I'd like to examine two classic albums in depth, for they illustrate quite well how separate sides could work either for or against the flow of an album as a whole. They are both double albums, in which each of the four sides had a clear personality: Jimi Hendrix's Electric Ladyland and The Rolling Stones' Exile on Main Street.

First, Electric Ladyland. The four sides could be labeled: 1. Jam, 2. Pop Music, 3. Space Rock and 4. Recap. Side 1 is dominated by a fifteen minute jam on "Voodoo Child." The three songs leading up to it (even the awesome sex rocker "Crosstown Traffic") are so overwhelmed by "Voodoo Child" they become mere intros to it. Side 2 is all relatively straightforward pop rockers (and is the weakest side of the album). Side 3 is broken into three songs, but it's really all one long piece. It tells a little story: Jimi, disappointed that it's raining outside, smokes a fattie and imagines he's a merman under the sea (I'm not kidding). Side 4 is a recap of all that, with "Still Raining, Still Dreaming," "Voodoo Child (Slight Return)" and THE transcendent cut of the album, his cover of Bob Dylan's "All Along the Watchtower." The thing about Electric Ladyland is that when you listen to it all as a piece on CD, the four sides remain distinct. In fact, some of the transitions from side to side are quite jarring.

Exile on Main Street also has four very distinct sides. Side 1 is partying rockers, side 2 is acoustic folk-country-blues, Side 3, if I'm being charitable, is loose jams (if I'm not being charitable, it is sludge). Put another way, Side 1 is Saturday night, Side 2 is Sunday morning, and Side 3 is, well, Monday. (When I owned Exile on vinyl, I rarely bothered to listen to Side 3.) Side 4, like on Electric Ladyland, is a recap, with a rocker, a blues, and then a couple of songs ("Shine a Light" and "Soul Survivor") which wrap up the themes of the album. That theme might be stated as "whatever it takes to get you through life, whether it's Saturday night or Sunday morning or both, that's what you gotta do."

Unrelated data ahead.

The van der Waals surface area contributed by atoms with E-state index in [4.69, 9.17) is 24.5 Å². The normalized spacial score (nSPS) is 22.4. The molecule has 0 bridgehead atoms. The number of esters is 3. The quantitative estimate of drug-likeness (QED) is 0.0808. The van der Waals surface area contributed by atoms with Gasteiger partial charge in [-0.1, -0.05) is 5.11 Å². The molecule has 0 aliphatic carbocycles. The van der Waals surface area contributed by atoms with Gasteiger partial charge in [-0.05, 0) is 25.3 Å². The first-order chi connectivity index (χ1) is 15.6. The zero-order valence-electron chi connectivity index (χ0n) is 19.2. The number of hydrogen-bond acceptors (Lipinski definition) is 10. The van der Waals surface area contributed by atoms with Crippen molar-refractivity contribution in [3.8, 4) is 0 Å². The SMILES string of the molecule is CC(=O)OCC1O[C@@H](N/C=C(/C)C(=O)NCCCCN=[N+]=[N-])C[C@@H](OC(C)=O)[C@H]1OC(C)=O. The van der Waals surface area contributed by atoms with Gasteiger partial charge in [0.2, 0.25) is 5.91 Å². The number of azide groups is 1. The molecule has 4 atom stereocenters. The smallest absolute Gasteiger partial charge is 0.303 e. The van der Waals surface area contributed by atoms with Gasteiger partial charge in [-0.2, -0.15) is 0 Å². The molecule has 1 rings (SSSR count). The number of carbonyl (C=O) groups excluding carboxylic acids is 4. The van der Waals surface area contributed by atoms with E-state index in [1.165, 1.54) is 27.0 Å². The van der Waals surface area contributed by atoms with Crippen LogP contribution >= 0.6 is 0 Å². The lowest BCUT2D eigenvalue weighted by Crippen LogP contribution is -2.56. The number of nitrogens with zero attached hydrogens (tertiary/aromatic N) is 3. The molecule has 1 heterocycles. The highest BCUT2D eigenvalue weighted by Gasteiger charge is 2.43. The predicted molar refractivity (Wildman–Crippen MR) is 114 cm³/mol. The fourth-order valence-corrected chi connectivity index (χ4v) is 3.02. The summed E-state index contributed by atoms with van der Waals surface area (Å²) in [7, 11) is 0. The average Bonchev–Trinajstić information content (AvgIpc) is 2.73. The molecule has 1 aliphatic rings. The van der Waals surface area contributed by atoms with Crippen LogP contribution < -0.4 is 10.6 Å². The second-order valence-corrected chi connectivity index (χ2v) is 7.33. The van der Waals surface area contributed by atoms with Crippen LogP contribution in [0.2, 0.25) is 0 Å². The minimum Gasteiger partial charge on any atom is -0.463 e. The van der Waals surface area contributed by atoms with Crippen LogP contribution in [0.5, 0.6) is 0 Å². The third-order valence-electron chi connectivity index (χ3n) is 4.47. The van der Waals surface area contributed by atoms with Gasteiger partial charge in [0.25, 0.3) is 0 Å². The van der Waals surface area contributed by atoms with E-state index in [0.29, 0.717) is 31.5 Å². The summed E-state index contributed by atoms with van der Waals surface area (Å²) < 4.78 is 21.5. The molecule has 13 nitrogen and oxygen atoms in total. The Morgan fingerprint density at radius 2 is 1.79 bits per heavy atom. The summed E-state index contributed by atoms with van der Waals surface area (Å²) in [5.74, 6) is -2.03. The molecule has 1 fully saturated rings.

Now the interesting thing about Exile on Main Street is, when you listen to it straight through on CD, it flows perfectly. It doesn't feel like four separate sides, it feels like one continuous work. Further, Side 3 suddenly makes sense, as the logical progression, both musically and thematically, between the blues of Side 2 and the revelation and release of Side 4. (This is also an argument for not skipping the "boring" songs on your CDs; the "sludge" songs of Side 3 turn out to be necessary for a full appreciation of the album.) All of which makes Exile on Main Street about as well constructed an album as you could ask for.

Now, I hear some of you saying that this a pointless lament. That, even with my CDs, I can still listen to the individual sides if I want to. And that is true. If, say, I want to listen to Side 2 of Television's Marquee Moon, I can put in the CD, and just program Side 2. Except I really like the song "Venus" off Side 1, and I'm not so hot on Side 2's "Guiding Light" and next thing you know I'm programming my own version of the album.

But much more to the point is the fact that no one divides their albums into Sides 1 and 2 any more. Name me one album recorded after 1990 which has a clearly defined Side 1 and 2. It just doesn't happen anymore. We're left with the choice of either an hour plus of music, or chop it up however we please.

At this point I should acknowledge that, if you are used to listening to songs in context, the program and shuffle options on a CD or MP3 player provide plenty of opportunity for hearing songs in different contexts. Contexts which may reveal surprising new implications and meanings in the songs. However, listening in context is a skill one learns. And the quickest way to learn it is to pay attention to the context the artist has provided. That is, by listening to entire albums in the order the artist selected.

Yet, despite all this, I was eventually sold on CDs. And not just because the music business gave me no choice. To explain why, we need another car story.

In 1987 I moved from Idaho to Southern California. Knowing I would need a car in SoCal, I bought one to make the move with. It was an old Ford Gran Torino, a big beast of a car. I managed to fit everything I owned into it. At least everything I was taking with me; I did have to cut down on what I owned. Which included trimming my record collection from about 300 LPs to about 100. Which still left me with a pretty big box of records to haul down to Cal., and then haul from apartment to apartment, as I moved frequently in my first few years here.

One of my roommates at that time was heavily into CDs, and gave me my first full introduction to them. And I noticed a few things about them. One was the aforementioned convenience. But another was simply how small and lightweight they were. I thought, if I'm going to keep moving around like this, those would be a lot easier to move around than all these LPs. At that point, I was sold.

As for that Gran Torino, it finally died on the way home from the Concert for Human Rights at the L.A. Coliseum in 1988. But that's a story for another column.

G. Murray Thomas writes and performs poetry because he can't sing. He can be found at myspace.com/gmurraythomas